For four months, we wandered tiredly on top of Veay Charb Mountain, hiding among the Old Khmer Rouge, who used to control us in the villages. They had power not only to tell us what to do but could kill us as well, and we had lived in fear of them for three years. During these years, they had killed many people, including my uncle’s family. Their theory of killing was to pull out the entire grass root and not leave any member of the family behind. However, they now were running for their lives just like us. The Southwest Khmer Rouge had come and taken charge, and they had guns and power to kill the Old Khmer Rouge and everyone who did not listen to them or who acted against them.
    The Old Khmer Rouge guarded us against enemies down the mountain. One night 200 of us went down the slope to the nearby village in search of rice and food, with members of the Old Khmer Rouge escorting us with their guns. We found some rice and spent half an hour collecting it and loading it into our individual bags nicely. When finished, we started walking step by step silently up to the mountain. Since we were many, no matter how hard we tried to walk quietly; the sounds from our feet were magnified throughout the dark atmosphere, enough to disturb our enemy residing by the road.
    Suddenly, our enemy started shooting at us. We were frightened and flew like antelope running for their lives from hunters. I did not care anymore about rice spilling from my bag.
    We ran through the darkness up the mountain. I heard many sounds of guns and rifles shooting between our guards and the enemy. We escaped the bullets and reached safety where we rested for the night.
    Our pursuit of freedom was hard—beyond our imagination. However, we strived forward with high optimism that with the help of our guards we could reach a new government, where there were peace, food, and wealth.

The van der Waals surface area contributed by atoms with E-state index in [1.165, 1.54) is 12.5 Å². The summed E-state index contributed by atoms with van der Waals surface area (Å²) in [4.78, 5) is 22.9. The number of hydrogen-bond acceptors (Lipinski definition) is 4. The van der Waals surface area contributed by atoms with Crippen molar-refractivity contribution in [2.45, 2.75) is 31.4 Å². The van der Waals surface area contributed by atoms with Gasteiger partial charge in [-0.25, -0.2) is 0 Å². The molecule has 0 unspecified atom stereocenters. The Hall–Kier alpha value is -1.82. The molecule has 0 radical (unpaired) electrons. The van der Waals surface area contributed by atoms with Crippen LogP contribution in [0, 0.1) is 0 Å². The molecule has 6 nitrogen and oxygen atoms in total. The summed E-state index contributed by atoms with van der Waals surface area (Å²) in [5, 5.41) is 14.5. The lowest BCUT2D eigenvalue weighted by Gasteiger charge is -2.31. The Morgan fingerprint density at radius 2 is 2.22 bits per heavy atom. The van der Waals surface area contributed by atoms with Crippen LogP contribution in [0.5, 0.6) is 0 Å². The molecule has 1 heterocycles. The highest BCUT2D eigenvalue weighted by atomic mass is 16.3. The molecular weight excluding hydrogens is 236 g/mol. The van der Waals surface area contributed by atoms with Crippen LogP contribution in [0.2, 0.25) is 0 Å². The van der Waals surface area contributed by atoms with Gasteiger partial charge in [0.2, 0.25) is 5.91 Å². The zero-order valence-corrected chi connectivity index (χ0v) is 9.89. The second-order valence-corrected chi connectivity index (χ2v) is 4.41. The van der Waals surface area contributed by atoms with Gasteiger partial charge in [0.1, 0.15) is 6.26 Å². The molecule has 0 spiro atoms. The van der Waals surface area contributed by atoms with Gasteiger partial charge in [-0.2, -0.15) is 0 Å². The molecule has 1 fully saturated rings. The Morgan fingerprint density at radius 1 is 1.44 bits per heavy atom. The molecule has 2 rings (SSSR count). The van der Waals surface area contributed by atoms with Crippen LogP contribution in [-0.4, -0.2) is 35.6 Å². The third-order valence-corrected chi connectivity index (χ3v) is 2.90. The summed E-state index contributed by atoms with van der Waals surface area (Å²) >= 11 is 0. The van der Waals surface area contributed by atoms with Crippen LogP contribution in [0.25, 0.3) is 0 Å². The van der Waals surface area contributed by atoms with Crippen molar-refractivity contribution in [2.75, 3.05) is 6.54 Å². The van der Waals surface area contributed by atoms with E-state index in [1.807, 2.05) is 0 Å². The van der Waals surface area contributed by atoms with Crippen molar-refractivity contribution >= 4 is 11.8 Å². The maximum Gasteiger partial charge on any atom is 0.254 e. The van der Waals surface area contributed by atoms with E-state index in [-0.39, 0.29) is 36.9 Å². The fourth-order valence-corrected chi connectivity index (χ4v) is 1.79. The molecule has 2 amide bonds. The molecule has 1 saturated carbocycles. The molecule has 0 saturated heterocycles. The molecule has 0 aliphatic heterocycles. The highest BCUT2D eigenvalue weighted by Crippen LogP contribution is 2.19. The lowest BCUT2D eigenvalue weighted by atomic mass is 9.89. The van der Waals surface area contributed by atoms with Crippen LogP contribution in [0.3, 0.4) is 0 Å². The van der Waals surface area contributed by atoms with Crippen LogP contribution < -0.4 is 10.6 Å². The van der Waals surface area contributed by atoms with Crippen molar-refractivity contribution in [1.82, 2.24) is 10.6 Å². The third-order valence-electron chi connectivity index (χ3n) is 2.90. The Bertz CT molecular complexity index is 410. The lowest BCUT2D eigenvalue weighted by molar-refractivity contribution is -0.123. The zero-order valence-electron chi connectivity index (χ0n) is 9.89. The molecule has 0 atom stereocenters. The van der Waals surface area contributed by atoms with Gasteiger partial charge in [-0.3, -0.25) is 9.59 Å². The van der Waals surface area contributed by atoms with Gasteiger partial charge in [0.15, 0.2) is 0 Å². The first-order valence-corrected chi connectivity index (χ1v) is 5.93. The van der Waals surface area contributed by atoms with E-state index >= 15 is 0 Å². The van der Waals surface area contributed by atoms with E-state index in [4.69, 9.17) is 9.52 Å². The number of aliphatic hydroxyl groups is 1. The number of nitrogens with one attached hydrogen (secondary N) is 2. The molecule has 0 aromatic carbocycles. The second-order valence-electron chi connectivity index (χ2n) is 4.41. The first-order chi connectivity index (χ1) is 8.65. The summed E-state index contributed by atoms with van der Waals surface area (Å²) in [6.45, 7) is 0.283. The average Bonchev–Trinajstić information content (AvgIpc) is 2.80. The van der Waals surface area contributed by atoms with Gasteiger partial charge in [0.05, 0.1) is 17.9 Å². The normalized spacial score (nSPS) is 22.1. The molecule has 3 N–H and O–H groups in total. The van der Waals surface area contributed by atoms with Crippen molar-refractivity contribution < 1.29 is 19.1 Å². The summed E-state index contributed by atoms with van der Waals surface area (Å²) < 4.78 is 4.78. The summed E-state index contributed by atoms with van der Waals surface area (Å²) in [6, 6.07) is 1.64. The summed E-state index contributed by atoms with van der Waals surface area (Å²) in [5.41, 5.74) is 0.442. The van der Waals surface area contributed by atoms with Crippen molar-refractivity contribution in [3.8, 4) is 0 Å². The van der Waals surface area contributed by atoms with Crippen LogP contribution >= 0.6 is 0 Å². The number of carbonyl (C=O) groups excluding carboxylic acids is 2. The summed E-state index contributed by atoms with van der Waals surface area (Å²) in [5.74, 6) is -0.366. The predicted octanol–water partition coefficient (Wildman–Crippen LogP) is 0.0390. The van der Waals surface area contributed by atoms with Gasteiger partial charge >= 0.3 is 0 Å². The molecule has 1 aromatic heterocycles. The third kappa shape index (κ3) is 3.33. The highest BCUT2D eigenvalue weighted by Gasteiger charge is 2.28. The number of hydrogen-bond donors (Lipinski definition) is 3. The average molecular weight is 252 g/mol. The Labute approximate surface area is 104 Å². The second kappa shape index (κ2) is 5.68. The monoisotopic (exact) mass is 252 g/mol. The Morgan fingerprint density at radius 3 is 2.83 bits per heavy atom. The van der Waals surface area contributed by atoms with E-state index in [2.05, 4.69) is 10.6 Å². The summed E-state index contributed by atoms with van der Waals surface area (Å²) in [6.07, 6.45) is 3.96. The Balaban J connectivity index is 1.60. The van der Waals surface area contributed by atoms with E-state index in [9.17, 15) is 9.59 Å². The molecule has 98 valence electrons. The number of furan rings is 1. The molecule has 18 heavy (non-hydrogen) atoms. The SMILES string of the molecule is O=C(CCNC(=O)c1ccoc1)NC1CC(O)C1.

After hiding on the mountain for four months, we got help from Khmer soldiers who were working with the Vietnamese power. Fifteen men came to rescue us with guns and rifles, with a plan to take us down the mountain within a day and a night to safety at Sampov Mountain village.
    Thank God, our hope for rescue had arrived! This was a fresh beginning for the freedom for which we had been dreaming more than four months. Tomorrow these fifteen men would bridge us to our dreamed land, freedom, a fresh beginning. Through the night, we were so excited that some of us hardly slept. We celebrated by singing freedom songs, packed our little belongings, and prepared to leave.
    Early in the morning, 3,000 people walked down the mountain and crossed Sangare River, where the water level was up to the adults’ knees. After crossing the river, we stopped at a sugarcane field, where we cooked and ate food and rested until evening. We were full of energy. We were eager to journey forward. We wanted to reach freedom in no time.
    Then we journeyed again through the night, crossing several villages and reaching the main highway from Battambang to Pailin. As we approached the fighting zone, we saw lights in the sky and heard the sound of big guns shooting from far away through the sky from both ends of the fighting zone. These lights and sounds running through the sky worried and scared us; but for the sake of freedom, we pressed forward.
    After crossing the main highway, we rested for one hour while our rescuers inspected the road ahead. When they returned, they told us to walk in line to Boeng Krosal village, which was located behind Snoung Village. By morning, we were standing at the edge of the village, and we did not hear any shooting. It was a big relief from the sound of guns and rifles shooting—but not for long.
    As we walked off the edge of the village, some Khmer Rouge soldiers who were guarding behind us stepped forward to stop us from walking into the fighting zone. They did not really know what had brought us here. Therefore, they came and talked to our guards, thinking that our guards were of the same group. However, our rescuers fooled them by saying, “I tell you to stay in the forest! Do not come here with guns! You scare the people!” Then our rescuers shouted to us to run to Sampov Mountain for freedom, and the commotion started.